Parse & JS: Parse.Object

This entry is part 7 of 25 in the series Parse & Javascript

Storing data on Parse is built around a Parse.Object. Each Parse.Object contains key-value pairs of JSON-compatible data.

In this example, the key is foo and the value is bar.  In database, a key is also known as a column.

<!doctype html>
<head>
    <title>My Parse App</title>
    <script type='text/javascript' src='http://ajax.googleapis.com/ajax/libs/jquery/1.7.2/jquery.min.js'></script>
    <script type='text/javascript' src='http://www.parsecdn.com/js/parse-1.2.17.min.js'></script>
</head>

<body>

<div>
    <div style='display:none' class='error'>
        <h1>Failed to connect to Parse database</h1>
    </div>

    <div style='display:none' class='success'>
        <h1>Successfully connected to parse database and insert a record</h1>
    </div>
</div>

<script>
    Parse.initialize('5d3sro43zBGj8AMYqWND5bFYMzAan7f5P5euZm7M', 'hlRZZqAylA7Fmah4Kk6ma8WK7QCT4cHrxjafnnkI');
    var TestObject = Parse.Object.extend('TestObject');
    var testObject = new TestObject();
    testObject.save({foo: 'bar'}, {
        success: function (object) {
            $('.success').show();
        },
        error: function (model, error) {
            $('.error').show();
        }
    });
</script>

</body>
</html>

Parse recommends that you NameYourClassesLikeThis and nameYourKeysLikeThis, just to keep your code looking pretty.

In this example, I have used TestObject as the class name and foo as the key.

To create a new subclass, use the Parse.Object.extend method as in:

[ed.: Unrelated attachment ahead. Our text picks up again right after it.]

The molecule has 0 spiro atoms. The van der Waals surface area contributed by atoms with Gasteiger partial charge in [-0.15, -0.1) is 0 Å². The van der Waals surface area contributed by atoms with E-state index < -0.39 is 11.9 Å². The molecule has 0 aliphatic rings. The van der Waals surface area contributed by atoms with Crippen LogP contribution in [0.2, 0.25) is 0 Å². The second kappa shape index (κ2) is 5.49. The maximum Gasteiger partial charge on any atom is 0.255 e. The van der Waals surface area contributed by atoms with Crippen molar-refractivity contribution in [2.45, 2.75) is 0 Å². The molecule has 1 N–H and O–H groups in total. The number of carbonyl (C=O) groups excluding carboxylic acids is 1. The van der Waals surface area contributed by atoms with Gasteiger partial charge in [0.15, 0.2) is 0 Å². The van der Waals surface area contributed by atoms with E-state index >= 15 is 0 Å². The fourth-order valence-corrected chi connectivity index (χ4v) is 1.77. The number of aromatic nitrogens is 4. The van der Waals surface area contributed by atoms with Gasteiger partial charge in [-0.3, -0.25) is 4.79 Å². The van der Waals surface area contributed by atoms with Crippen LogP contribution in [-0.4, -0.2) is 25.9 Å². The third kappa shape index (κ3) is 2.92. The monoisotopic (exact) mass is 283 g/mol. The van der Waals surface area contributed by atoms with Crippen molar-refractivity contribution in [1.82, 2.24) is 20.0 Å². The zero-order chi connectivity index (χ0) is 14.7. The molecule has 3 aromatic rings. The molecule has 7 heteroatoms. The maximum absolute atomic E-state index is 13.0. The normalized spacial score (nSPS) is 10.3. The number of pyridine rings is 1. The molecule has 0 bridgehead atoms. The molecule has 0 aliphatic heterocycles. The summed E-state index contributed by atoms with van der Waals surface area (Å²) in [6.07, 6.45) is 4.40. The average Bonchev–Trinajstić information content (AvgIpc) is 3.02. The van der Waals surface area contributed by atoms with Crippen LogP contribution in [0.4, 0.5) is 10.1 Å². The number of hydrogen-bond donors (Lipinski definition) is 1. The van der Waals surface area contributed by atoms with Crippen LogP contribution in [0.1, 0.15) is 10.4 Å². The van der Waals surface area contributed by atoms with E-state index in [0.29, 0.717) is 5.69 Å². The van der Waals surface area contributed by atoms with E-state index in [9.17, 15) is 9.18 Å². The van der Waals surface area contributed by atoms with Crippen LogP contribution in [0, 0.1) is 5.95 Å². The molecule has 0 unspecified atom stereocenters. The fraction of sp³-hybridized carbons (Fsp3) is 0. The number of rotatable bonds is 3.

var TestObject = Parse.Object.extend('TestObject');

Parse & JS: Database table

This entry is part 5 of 25 in the series Parse & Javascript

parse_db

As in the above screenshot, the TestObject is a class in Parse.  In a normal database like MySQL, it will be called a table.  You can always add a class/table by clicking on+New Class.

<!doctype html>
<head>
    <title>My Parse App</title>
    <script type='text/javascript' src='http://ajax.googleapis.com/ajax/libs/jquery/1.7.2/jquery.min.js'></script>
    <script type='text/javascript' src='http://www.parsecdn.com/js/parse-1.2.17.min.js'></script>
</head>

<body>

<div>
    <div style='display:none' class='error'>
        <h1>Failed to connect to Parse database</h1>
    </div>

    <div style='display:none' class='success'>
        <h1>Successfully connected to parse database and insert a record</h1>
    </div>
</div>

<script>
    Parse.initialize('5d3sro43zBGj8AMYqWND5bFYMzAan7f5P5euZm7M', 'hlRZZqAylA7Fmah4Kk6ma8WK7QCT4cHrxjafnnkI');
    var TestObject = Parse.Object.extend('TestObject');
    var testObject = new TestObject();
    testObject.save({foo: 'bar'}, {
        success: function (object) {
            $('.success').show();
        },
        error: function (model, error) {
            $('.error').show();
        }
    });
</script>

</body>
</html>
Try The Code

The first time you run the above code, the class TestObject will be lazily created.  The first record foo: ‘bar’ will be inserted as well.

The second time you run the code, the second record foo: ‘bar’ will be inserted.

Parse & JS: Create the first app in Parse

This entry is part 2 of 25 in the series Parse & Javascript

To learn Parse, we can start with the QuickStart guide provided by Parse.

Parse is a facebook owned company and so to login to start, you can always use your facebook account.

Once you have login, you will be brought to your dashboard in Parse.

parse_dashboard

Click on Create New App on the top right hand corner of the page.

parse_newapp

As a first app, you might want to name your app as FirstApp.

After you have created your App, Parse will supply you with a bunch of keys that you need to put into your code.

For now, you need to take note of Application ID and Javascript Key.

Now, click on dashboard in Parse and you should be able to see your FirstApp.

first_app_parse